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Trinity Alps Wilderness

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Area Management

The Trinity Alps Wilderness is part of the 109 million acre National Wilderness Preservation System. This System of lands provides clean air, water, and habitat critical for rare and endangered plants and animals. In wilderness, you can enjoy challenging recreational activities like hiking, backpacking, climbing, kayaking, canoeing, rafting, horse packing, bird watching, stargazing, and extraordinary opportunities for solitude. You play an important role in helping to "secure for the American people of present and future generations the benefits of an enduring resource of wilderness" as called for by the Congress of the United States through the Wilderness Act of 1964. Please follow the requirements outlined below and use Leave No Trace techniques when visiting the Trinity Alps Wilderness to ensure protection of this unique area.

General Wilderness Prohibitions

Motorized equipment and equipment used for mechanical transport is generally prohibited on all federal lands designated as wilderness. This includes the use of motor vehicles, motorboats, motorized equipment, bicycles, hang gliders, wagons, carts, portage wheels, and the landing of aircraft including helicopters, unless provided for in specific legislation.

In a few areas some exceptions allowing the use of motorized equipment or mechanical transport are described in the special regulations in effect for a specific area. Contact the Forest Service office or visit the websites listed for more specific information.

These general prohibitions have been implemented for all national forest wildernesses in order to implement the provisions of the Wilderness Act of 1964. The Wilderness Act requires management of human-caused impacts and protection of the area's wilderness character to insure that it is "unimpaired for the future use and enjoyment as wilderness." Use of the equipment listed as prohibited in wilderness is inconsistent with the provision in the Wilderness Act which mandates opportunities for solitude or primitive recreation and that wilderness is a place that is in contrast with areas where people and their works are dominant.

Wilderness-Specific Regulations

Wilderness managers often need to take action to limit the impacts caused by visitor activities in order to protect the natural conditions of wilderness as required by the Wilderness Act of 1964. Managers typically implement 'indirect' types of actions such as information and education measures before selecting more restrictive measures. When regulations are necessary, they are implemented with the specific intent of balancing the need to preserve the character of the wilderness while providing for the use and enjoyment of wilderness.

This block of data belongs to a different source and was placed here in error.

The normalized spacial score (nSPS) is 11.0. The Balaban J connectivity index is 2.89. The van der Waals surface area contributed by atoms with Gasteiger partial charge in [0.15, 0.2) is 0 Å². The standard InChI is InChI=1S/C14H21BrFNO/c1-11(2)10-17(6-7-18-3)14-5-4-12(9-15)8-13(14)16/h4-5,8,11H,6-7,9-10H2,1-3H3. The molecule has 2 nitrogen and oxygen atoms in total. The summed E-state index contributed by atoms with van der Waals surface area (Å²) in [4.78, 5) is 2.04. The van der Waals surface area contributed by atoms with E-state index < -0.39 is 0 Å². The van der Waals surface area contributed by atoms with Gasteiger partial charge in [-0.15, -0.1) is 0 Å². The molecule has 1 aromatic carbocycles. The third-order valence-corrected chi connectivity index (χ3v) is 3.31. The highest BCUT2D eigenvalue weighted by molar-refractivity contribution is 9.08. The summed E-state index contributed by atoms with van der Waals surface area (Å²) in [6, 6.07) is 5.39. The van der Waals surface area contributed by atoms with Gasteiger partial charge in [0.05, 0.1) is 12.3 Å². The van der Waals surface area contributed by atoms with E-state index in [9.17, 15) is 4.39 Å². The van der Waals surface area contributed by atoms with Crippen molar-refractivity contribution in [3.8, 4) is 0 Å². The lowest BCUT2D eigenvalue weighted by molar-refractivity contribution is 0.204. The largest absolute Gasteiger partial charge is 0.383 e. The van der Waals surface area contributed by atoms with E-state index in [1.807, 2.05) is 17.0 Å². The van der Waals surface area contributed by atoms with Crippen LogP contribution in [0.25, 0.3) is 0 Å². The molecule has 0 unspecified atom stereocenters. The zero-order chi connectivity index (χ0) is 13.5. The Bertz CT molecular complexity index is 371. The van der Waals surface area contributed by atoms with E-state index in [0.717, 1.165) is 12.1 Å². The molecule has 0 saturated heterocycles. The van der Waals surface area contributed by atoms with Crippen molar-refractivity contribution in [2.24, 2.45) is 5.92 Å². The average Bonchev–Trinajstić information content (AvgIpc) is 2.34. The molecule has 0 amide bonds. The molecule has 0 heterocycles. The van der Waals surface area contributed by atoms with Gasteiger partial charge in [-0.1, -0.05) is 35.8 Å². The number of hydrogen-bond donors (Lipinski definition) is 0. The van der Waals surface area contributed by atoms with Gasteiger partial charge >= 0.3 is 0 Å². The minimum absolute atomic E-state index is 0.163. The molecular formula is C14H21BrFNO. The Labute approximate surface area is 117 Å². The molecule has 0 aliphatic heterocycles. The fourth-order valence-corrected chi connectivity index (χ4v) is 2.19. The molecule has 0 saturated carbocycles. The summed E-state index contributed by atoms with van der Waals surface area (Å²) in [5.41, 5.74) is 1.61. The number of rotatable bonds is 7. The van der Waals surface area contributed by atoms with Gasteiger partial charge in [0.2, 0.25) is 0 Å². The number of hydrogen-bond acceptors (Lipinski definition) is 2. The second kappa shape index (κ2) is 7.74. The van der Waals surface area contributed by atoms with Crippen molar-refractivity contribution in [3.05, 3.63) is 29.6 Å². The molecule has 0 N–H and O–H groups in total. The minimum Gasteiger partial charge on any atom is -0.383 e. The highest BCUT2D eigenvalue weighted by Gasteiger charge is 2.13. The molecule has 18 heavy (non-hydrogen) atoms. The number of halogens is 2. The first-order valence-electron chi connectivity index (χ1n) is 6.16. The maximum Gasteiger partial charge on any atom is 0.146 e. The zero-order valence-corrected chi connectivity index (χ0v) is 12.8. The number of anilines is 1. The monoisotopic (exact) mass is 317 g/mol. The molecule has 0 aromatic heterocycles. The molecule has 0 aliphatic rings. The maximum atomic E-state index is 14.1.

The following wilderness regulations are in effect for this area. Not all regulations are in effect for every wilderness. Contact the Forest Service office or visit the websites listed for more specific information about the regulations listed.

ALL VISITORS

-- Group size is limited to no more than 10 people per party. Exemptions are granted on a case- by- case basis, upon request. We use MIST guidelines to determine eligibility for exemption. Contact the Weaverville RD (530 623-2121) to facilitate this exemption.

-- Fires, campfires, and stove fires are prohibited within the upper end of the Canyon Creek and Stuarts' Fork Watersheds and the upper Alpine Lake Watershed.

-- Do not shortcut switchbacks.

-- Pack out all debris, garbage, or other waste.

-- Possessing, storing, or transporting any part of a tree or plant, bird, fish, or other animal in violation of Federal or State law is prohibited.

-- As with all designated Wilderness areas, mechanical transportation (including wagons, game carts, bicycles, hang gliders, and other vehicles) is prohibited.

OVERNIGHT VISITORS

--Permits are required.

--Camping for more than fourteen (14) days per calendar year is prohibited.


Learn more about why regulations may be necessary in wilderness.

Wilderness Permit System

A wilderness permit system has been implemented for this wilderness. This involves a mandatory permit, which does not limit use. Wilderness permit systems are implemented to collect information on use levels and patterns and as an education and information tool. People interested in visiting the Trinity Alps Wilderness should contact the Forest Service office or visit the websites listed for more information about this permit system, which may vary by location or time of the year.



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